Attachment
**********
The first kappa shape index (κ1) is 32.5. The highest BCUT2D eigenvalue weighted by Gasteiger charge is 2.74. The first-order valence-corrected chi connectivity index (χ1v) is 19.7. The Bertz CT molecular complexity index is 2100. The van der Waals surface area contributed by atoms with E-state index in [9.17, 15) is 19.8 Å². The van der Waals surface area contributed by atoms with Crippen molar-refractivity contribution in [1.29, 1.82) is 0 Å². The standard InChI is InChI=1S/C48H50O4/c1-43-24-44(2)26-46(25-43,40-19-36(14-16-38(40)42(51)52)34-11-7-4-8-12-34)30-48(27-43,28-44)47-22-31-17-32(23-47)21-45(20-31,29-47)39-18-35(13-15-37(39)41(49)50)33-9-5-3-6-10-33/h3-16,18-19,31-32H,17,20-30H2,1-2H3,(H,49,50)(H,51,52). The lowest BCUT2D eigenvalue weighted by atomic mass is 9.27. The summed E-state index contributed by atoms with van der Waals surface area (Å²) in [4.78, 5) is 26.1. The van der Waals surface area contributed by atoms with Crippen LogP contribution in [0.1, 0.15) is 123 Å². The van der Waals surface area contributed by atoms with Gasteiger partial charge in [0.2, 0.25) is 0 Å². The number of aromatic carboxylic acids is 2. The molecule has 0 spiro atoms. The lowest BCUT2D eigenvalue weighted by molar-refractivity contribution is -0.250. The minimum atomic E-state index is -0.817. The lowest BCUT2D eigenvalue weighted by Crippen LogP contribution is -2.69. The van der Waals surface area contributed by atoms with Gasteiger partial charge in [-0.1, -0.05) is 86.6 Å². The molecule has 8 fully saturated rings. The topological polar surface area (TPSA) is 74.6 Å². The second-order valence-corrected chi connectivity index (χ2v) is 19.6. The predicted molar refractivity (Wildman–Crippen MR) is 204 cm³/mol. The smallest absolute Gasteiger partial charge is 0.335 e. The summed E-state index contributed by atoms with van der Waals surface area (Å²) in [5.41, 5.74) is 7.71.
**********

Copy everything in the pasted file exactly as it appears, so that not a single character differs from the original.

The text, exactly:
The first kappa shape index (κ1) is 32.5. The highest BCUT2D eigenvalue weighted by Gasteiger charge is 2.74. The first-order valence-corrected chi connectivity index (χ1v) is 19.7. The Bertz CT molecular complexity index is 2100. The van der Waals surface area contributed by atoms with E-state index in [9.17, 15) is 19.8 Å². The van der Waals surface area contributed by atoms with Crippen molar-refractivity contribution in [1.29, 1.82) is 0 Å². The standard InChI is InChI=1S/C48H50O4/c1-43-24-44(2)26-46(25-43,40-19-36(14-16-38(40)42(51)52)34-11-7-4-8-12-34)30-48(27-43,28-44)47-22-31-17-32(23-47)21-45(20-31,29-47)39-18-35(13-15-37(39)41(49)50)33-9-5-3-6-10-33/h3-16,18-19,31-32H,17,20-30H2,1-2H3,(H,49,50)(H,51,52). The lowest BCUT2D eigenvalue weighted by atomic mass is 9.27. The summed E-state index contributed by atoms with van der Waals surface area (Å²) in [4.78, 5) is 26.1. The van der Waals surface area contributed by atoms with Crippen LogP contribution in [0.1, 0.15) is 123 Å². The van der Waals surface area contributed by atoms with Gasteiger partial charge in [0.2, 0.25) is 0 Å². The number of aromatic carboxylic acids is 2. The molecule has 0 spiro atoms. The lowest BCUT2D eigenvalue weighted by molar-refractivity contribution is -0.250. The minimum atomic E-state index is -0.817. The lowest BCUT2D eigenvalue weighted by Crippen LogP contribution is -2.69. The van der Waals surface area contributed by atoms with Gasteiger partial charge in [-0.1, -0.05) is 86.6 Å². The molecule has 8 fully saturated rings. The topological polar surface area (TPSA) is 74.6 Å². The second-order valence-corrected chi connectivity index (χ2v) is 19.6. The predicted molar refractivity (Wildman–Crippen MR) is 204 cm³/mol. The smallest absolute Gasteiger partial charge is 0.335 e. The summed E-state index contributed by atoms with van der Waals surface area (Å²) in [5.41, 5.74) is 7.71.